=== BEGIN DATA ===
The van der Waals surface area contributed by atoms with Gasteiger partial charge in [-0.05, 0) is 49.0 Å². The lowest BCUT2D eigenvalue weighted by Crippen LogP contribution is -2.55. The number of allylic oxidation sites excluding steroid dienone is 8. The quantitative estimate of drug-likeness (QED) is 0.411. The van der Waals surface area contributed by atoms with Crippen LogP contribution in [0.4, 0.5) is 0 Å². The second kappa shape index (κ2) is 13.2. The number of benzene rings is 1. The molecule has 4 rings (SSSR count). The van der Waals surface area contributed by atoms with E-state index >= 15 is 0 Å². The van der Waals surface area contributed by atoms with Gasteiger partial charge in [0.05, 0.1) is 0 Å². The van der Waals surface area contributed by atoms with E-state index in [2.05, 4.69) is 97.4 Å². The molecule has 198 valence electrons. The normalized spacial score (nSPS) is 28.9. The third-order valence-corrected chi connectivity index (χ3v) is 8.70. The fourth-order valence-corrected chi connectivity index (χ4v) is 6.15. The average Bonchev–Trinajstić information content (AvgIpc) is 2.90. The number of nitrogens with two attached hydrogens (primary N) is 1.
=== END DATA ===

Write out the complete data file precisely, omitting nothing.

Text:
The van der Waals surface area contributed by atoms with Gasteiger partial charge in [-0.05, 0) is 49.0 Å². The lowest BCUT2D eigenvalue weighted by Crippen LogP contribution is -2.55. The number of allylic oxidation sites excluding steroid dienone is 8. The quantitative estimate of drug-likeness (QED) is 0.411. The van der Waals surface area contributed by atoms with Crippen LogP contribution in [0.4, 0.5) is 0 Å². The second kappa shape index (κ2) is 13.2. The number of benzene rings is 1. The molecule has 4 rings (SSSR count). The van der Waals surface area contributed by atoms with E-state index >= 15 is 0 Å². The van der Waals surface area contributed by atoms with Gasteiger partial charge in [0.05, 0.1) is 0 Å². The van der Waals surface area contributed by atoms with E-state index in [2.05, 4.69) is 97.4 Å². The molecule has 198 valence electrons. The normalized spacial score (nSPS) is 28.9. The third-order valence-corrected chi connectivity index (χ3v) is 8.70. The fourth-order valence-corrected chi connectivity index (χ4v) is 6.15. The average Bonchev–Trinajstić information content (AvgIpc) is 2.90. The number of nitrogens with two attached hydrogens (primary N) is 1.